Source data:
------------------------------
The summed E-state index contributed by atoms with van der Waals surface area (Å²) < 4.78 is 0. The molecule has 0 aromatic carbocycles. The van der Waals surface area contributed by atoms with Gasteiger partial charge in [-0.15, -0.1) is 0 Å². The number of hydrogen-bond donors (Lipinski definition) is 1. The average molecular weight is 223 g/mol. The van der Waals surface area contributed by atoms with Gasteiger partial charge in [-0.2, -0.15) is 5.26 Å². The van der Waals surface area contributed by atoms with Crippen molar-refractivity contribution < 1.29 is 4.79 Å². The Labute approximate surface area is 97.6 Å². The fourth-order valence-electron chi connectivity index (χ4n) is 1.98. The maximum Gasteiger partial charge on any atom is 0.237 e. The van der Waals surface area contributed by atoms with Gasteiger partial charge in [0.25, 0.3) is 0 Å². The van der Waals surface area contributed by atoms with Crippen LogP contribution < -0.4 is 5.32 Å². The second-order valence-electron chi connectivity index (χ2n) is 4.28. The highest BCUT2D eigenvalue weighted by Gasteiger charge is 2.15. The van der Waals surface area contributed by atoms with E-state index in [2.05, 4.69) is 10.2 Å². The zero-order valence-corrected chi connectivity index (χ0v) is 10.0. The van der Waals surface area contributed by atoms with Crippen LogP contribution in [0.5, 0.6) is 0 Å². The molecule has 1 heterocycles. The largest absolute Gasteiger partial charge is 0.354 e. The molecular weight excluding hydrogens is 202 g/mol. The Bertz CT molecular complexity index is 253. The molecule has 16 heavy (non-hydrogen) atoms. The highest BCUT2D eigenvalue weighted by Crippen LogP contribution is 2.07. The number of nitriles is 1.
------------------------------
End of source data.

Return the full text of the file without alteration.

The summed E-state index contributed by atoms with van der Waals surface area (Å²) < 4.78 is 0. The molecule has 0 aromatic carbocycles. The van der Waals surface area contributed by atoms with Gasteiger partial charge in [-0.15, -0.1) is 0 Å². The number of hydrogen-bond donors (Lipinski definition) is 1. The average molecular weight is 223 g/mol. The van der Waals surface area contributed by atoms with Gasteiger partial charge in [-0.2, -0.15) is 5.26 Å². The van der Waals surface area contributed by atoms with Crippen molar-refractivity contribution < 1.29 is 4.79 Å². The Labute approximate surface area is 97.6 Å². The fourth-order valence-electron chi connectivity index (χ4n) is 1.98. The maximum Gasteiger partial charge on any atom is 0.237 e. The van der Waals surface area contributed by atoms with Gasteiger partial charge in [0.25, 0.3) is 0 Å². The van der Waals surface area contributed by atoms with Crippen LogP contribution < -0.4 is 5.32 Å². The second-order valence-electron chi connectivity index (χ2n) is 4.28. The highest BCUT2D eigenvalue weighted by Gasteiger charge is 2.15. The van der Waals surface area contributed by atoms with E-state index in [2.05, 4.69) is 10.2 Å². The zero-order valence-corrected chi connectivity index (χ0v) is 10.0. The van der Waals surface area contributed by atoms with Crippen LogP contribution in [0.5, 0.6) is 0 Å². The molecule has 1 heterocycles. The largest absolute Gasteiger partial charge is 0.354 e. The molecular weight excluding hydrogens is 202 g/mol. The Bertz CT molecular complexity index is 253. The molecule has 16 heavy (non-hydrogen) atoms. The highest BCUT2D eigenvalue weighted by Crippen LogP contribution is 2.07. The number of nitriles is 1.